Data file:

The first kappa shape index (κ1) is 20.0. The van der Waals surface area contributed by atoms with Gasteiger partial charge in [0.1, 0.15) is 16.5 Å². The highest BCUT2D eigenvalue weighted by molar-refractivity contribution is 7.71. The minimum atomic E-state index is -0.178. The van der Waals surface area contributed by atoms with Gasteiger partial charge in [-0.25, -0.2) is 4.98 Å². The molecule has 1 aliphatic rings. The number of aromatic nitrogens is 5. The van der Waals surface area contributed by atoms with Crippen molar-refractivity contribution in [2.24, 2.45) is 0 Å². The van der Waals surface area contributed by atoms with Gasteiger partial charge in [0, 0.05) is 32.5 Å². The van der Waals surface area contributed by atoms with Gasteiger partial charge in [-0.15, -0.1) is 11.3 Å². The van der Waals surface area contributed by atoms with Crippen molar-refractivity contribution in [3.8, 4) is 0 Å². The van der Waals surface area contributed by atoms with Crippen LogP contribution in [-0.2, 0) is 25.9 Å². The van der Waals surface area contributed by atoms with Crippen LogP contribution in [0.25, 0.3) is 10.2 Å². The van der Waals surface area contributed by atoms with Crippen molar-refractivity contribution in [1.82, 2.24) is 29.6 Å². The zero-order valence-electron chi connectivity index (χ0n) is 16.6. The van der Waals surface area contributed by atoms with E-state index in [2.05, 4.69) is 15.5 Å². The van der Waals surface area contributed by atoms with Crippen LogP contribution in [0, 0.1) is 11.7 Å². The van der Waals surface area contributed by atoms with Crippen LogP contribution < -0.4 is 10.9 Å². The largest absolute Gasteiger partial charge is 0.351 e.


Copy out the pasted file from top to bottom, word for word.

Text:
The first kappa shape index (κ1) is 20.0. The van der Waals surface area contributed by atoms with Gasteiger partial charge in [0.1, 0.15) is 16.5 Å². The highest BCUT2D eigenvalue weighted by molar-refractivity contribution is 7.71. The minimum atomic E-state index is -0.178. The van der Waals surface area contributed by atoms with Gasteiger partial charge in [-0.25, -0.2) is 4.98 Å². The molecule has 1 aliphatic rings. The number of aromatic nitrogens is 5. The van der Waals surface area contributed by atoms with Crippen molar-refractivity contribution in [2.24, 2.45) is 0 Å². The van der Waals surface area contributed by atoms with Gasteiger partial charge in [0, 0.05) is 32.5 Å². The van der Waals surface area contributed by atoms with Gasteiger partial charge in [-0.15, -0.1) is 11.3 Å². The van der Waals surface area contributed by atoms with Crippen molar-refractivity contribution in [3.8, 4) is 0 Å². The van der Waals surface area contributed by atoms with Crippen LogP contribution in [-0.2, 0) is 25.9 Å². The van der Waals surface area contributed by atoms with Crippen LogP contribution in [0.25, 0.3) is 10.2 Å². The van der Waals surface area contributed by atoms with Crippen molar-refractivity contribution in [1.82, 2.24) is 29.6 Å². The zero-order valence-electron chi connectivity index (χ0n) is 16.6. The van der Waals surface area contributed by atoms with E-state index in [2.05, 4.69) is 15.5 Å². The van der Waals surface area contributed by atoms with Crippen LogP contribution in [0, 0.1) is 11.7 Å². The van der Waals surface area contributed by atoms with Crippen LogP contribution < -0.4 is 10.9 Å². The largest absolute Gasteiger partial charge is 0.351 e.